Now, Yale is supposed to provide annual reports on compliance with the CBA's jobs provisions. But the CBA is contained in the development agreement made between Yale and the city, and since CORD isn't a party it can't force Yale to comply directly. Or could it? The development agreement doesn't expressly disclaim the existence of third party beneficiaries, and it acknowledges that certain promises made by Yale and the city were intended to benefit the community.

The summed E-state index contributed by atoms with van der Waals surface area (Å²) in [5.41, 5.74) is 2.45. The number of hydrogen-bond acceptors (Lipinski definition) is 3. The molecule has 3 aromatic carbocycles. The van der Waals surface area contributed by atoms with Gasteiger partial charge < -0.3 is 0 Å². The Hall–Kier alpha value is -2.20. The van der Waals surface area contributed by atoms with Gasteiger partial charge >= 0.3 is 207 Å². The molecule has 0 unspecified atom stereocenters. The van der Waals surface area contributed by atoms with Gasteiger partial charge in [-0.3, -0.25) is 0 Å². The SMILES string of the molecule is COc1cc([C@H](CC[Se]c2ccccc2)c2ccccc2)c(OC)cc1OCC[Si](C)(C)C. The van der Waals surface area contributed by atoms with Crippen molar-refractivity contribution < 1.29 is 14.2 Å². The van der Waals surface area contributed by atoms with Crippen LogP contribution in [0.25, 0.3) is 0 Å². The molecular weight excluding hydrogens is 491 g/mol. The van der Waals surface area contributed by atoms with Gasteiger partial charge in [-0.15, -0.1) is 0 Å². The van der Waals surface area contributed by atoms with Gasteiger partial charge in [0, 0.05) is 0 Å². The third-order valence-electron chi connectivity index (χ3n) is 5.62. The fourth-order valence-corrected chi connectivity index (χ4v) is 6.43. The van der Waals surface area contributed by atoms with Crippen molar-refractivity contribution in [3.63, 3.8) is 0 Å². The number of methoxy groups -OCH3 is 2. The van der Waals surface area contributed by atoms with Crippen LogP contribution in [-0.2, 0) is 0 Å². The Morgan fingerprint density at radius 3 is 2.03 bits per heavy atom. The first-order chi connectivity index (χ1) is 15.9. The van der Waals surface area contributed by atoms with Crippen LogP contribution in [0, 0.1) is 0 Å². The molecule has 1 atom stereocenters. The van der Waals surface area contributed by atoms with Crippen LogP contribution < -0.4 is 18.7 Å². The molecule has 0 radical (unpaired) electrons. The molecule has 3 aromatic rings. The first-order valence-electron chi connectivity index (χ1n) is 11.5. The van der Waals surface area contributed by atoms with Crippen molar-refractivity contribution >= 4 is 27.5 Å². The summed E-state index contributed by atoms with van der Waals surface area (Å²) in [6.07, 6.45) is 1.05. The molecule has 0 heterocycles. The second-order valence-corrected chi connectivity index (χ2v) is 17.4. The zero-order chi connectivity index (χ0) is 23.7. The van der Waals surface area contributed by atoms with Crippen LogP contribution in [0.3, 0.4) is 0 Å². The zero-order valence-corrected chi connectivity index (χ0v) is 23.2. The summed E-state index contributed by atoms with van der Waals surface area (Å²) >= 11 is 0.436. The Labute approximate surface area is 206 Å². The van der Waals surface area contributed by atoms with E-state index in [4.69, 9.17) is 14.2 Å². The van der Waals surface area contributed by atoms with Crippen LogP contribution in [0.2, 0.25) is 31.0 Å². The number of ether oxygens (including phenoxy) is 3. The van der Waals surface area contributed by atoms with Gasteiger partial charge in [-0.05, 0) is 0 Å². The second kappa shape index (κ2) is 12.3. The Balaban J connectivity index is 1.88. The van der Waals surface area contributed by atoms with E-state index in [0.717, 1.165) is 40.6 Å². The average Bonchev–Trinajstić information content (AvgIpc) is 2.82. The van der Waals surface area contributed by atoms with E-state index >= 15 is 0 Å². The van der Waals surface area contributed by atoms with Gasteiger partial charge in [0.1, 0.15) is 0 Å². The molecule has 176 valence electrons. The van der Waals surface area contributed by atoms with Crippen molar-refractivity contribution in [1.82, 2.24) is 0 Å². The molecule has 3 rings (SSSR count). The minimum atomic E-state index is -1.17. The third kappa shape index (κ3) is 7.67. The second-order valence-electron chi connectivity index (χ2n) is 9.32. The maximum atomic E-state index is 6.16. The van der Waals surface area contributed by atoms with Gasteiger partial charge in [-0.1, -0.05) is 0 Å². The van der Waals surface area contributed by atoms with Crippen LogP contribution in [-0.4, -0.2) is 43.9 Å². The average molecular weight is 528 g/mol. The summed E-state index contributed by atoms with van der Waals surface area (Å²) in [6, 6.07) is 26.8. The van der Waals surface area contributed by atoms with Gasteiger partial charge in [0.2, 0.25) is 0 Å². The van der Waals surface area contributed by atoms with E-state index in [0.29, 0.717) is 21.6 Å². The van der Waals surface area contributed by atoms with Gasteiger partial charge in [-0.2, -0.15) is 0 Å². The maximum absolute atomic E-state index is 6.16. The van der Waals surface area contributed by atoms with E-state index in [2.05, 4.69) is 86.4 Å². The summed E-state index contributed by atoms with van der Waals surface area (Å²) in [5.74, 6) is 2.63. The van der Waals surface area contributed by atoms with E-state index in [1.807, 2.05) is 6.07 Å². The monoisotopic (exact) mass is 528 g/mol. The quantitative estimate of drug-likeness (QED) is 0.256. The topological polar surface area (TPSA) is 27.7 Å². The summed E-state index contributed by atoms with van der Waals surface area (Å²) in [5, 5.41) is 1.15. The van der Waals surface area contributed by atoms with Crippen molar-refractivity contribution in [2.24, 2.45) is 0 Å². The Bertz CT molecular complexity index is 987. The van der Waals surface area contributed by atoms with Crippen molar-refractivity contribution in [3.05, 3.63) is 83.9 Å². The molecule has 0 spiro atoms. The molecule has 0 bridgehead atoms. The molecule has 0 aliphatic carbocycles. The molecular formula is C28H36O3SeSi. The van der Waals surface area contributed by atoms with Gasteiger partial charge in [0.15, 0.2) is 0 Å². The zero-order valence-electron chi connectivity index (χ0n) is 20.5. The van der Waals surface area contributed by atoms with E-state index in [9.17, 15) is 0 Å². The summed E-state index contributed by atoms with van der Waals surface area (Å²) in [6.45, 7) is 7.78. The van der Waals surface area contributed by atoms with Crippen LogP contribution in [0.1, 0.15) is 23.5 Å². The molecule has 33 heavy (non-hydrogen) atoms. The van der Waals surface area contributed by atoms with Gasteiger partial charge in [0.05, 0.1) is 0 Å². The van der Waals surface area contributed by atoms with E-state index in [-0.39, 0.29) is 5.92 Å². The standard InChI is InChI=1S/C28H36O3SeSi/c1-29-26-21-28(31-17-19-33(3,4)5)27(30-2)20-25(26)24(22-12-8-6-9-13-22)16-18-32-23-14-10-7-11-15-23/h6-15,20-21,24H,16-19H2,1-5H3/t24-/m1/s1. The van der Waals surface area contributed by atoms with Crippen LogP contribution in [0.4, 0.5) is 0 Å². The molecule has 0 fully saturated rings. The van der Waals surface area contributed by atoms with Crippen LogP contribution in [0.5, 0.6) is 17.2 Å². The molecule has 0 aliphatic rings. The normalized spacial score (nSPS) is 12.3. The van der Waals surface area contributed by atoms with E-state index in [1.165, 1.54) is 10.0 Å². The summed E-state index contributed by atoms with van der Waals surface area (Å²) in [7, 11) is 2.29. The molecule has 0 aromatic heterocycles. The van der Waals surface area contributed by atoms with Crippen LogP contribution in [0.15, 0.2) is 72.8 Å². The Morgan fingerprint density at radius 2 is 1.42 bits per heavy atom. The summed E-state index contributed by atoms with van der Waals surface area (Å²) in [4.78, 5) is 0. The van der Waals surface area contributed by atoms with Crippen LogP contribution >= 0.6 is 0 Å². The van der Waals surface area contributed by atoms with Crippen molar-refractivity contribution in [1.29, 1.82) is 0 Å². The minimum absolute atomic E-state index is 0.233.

The third party beneficiary issue is addressed in a recent law review article by Patience A. Crowder, More Than Merely Incidental: Third-Party Beneficiary Rights in Urban Redevelopment Contracts, 17 Geo. J. Poverty Law & Pol'y 287 (2010) (available to download here, for a small fee). Crowder contends that community residents are indeed third party beneficiaries to urban redevelopment contracts, and the article gives an excellent overview of the inconsistent and often complicated law of third party beneficiaries. While Crowder acknowledges that establishing third party beneficiary status for urban community members may be difficult, CORD's case is strengthened because the development agreement specifically states that Yale agreed to "certain commitments to the City and the community as requested by the City[.]"